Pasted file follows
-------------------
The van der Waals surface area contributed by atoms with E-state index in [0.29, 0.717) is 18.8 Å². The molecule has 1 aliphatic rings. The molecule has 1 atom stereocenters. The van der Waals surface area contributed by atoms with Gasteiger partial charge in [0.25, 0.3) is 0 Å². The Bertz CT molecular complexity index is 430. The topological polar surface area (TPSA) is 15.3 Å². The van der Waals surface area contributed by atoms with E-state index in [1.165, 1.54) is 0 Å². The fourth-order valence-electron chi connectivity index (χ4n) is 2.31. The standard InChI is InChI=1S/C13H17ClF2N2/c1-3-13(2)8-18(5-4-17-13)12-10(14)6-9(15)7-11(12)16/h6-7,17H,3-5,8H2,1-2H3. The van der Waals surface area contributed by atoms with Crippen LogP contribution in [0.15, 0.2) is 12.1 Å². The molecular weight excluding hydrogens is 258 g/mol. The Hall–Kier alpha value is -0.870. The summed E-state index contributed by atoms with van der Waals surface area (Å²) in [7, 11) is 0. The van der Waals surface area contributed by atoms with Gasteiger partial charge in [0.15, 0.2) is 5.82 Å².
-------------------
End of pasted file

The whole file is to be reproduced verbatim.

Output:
The van der Waals surface area contributed by atoms with E-state index in [0.29, 0.717) is 18.8 Å². The molecule has 1 aliphatic rings. The molecule has 1 atom stereocenters. The van der Waals surface area contributed by atoms with Gasteiger partial charge in [0.25, 0.3) is 0 Å². The Bertz CT molecular complexity index is 430. The topological polar surface area (TPSA) is 15.3 Å². The van der Waals surface area contributed by atoms with E-state index in [1.165, 1.54) is 0 Å². The fourth-order valence-electron chi connectivity index (χ4n) is 2.31. The standard InChI is InChI=1S/C13H17ClF2N2/c1-3-13(2)8-18(5-4-17-13)12-10(14)6-9(15)7-11(12)16/h6-7,17H,3-5,8H2,1-2H3. The van der Waals surface area contributed by atoms with Crippen LogP contribution in [0.15, 0.2) is 12.1 Å². The molecular weight excluding hydrogens is 258 g/mol. The Hall–Kier alpha value is -0.870. The summed E-state index contributed by atoms with van der Waals surface area (Å²) in [7, 11) is 0. The van der Waals surface area contributed by atoms with Gasteiger partial charge in [0.15, 0.2) is 5.82 Å².